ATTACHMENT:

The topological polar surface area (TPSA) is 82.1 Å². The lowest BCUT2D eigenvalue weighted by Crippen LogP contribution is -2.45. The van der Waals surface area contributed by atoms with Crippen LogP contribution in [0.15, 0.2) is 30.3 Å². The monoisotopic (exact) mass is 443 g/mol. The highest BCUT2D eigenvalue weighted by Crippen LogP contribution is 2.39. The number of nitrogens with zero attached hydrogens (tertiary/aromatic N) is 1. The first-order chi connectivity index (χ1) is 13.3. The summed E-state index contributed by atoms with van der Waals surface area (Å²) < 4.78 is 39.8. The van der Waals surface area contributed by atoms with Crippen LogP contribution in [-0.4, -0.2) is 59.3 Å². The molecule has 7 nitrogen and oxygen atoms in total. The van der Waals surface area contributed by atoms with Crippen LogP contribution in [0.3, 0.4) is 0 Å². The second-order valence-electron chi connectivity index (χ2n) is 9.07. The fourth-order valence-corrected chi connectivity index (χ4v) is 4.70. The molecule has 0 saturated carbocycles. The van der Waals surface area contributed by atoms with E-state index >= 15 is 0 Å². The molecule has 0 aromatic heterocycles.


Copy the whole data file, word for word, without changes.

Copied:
The topological polar surface area (TPSA) is 82.1 Å². The lowest BCUT2D eigenvalue weighted by Crippen LogP contribution is -2.45. The van der Waals surface area contributed by atoms with Crippen LogP contribution in [0.15, 0.2) is 30.3 Å². The monoisotopic (exact) mass is 443 g/mol. The highest BCUT2D eigenvalue weighted by Crippen LogP contribution is 2.39. The number of nitrogens with zero attached hydrogens (tertiary/aromatic N) is 1. The first-order chi connectivity index (χ1) is 13.3. The summed E-state index contributed by atoms with van der Waals surface area (Å²) < 4.78 is 39.8. The van der Waals surface area contributed by atoms with Crippen LogP contribution in [-0.4, -0.2) is 59.3 Å². The molecule has 7 nitrogen and oxygen atoms in total. The van der Waals surface area contributed by atoms with Crippen LogP contribution in [0.3, 0.4) is 0 Å². The second-order valence-electron chi connectivity index (χ2n) is 9.07. The fourth-order valence-corrected chi connectivity index (χ4v) is 4.70. The molecule has 0 saturated carbocycles. The van der Waals surface area contributed by atoms with E-state index >= 15 is 0 Å². The molecule has 0 aromatic heterocycles.